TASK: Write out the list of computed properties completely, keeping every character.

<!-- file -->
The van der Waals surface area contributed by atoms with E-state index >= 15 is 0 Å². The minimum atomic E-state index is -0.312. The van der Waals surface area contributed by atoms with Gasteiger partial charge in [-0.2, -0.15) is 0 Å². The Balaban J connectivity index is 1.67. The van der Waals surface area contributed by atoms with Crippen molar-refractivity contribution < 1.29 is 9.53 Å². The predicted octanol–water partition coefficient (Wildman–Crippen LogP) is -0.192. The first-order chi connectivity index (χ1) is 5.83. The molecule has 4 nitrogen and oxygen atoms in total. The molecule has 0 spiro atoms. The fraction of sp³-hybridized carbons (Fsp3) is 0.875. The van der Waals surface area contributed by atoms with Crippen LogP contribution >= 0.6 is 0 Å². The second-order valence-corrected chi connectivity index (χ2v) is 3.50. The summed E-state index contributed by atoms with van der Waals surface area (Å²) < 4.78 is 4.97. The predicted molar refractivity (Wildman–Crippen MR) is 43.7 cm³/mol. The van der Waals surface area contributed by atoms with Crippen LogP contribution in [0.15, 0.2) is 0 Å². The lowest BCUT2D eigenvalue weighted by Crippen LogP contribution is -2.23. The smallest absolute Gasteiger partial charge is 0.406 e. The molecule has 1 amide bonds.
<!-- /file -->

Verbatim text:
The van der Waals surface area contributed by atoms with E-state index >= 15 is 0 Å². The minimum atomic E-state index is -0.312. The van der Waals surface area contributed by atoms with Gasteiger partial charge in [-0.2, -0.15) is 0 Å². The Balaban J connectivity index is 1.67. The van der Waals surface area contributed by atoms with Crippen molar-refractivity contribution < 1.29 is 9.53 Å². The predicted octanol–water partition coefficient (Wildman–Crippen LogP) is -0.192. The first-order chi connectivity index (χ1) is 5.83. The molecule has 4 nitrogen and oxygen atoms in total. The molecule has 0 spiro atoms. The fraction of sp³-hybridized carbons (Fsp3) is 0.875. The van der Waals surface area contributed by atoms with Crippen LogP contribution >= 0.6 is 0 Å². The second-order valence-corrected chi connectivity index (χ2v) is 3.50. The summed E-state index contributed by atoms with van der Waals surface area (Å²) < 4.78 is 4.97. The predicted molar refractivity (Wildman–Crippen MR) is 43.7 cm³/mol. The van der Waals surface area contributed by atoms with Crippen LogP contribution in [0.15, 0.2) is 0 Å². The lowest BCUT2D eigenvalue weighted by Crippen LogP contribution is -2.23. The smallest absolute Gasteiger partial charge is 0.406 e. The molecule has 1 amide bonds.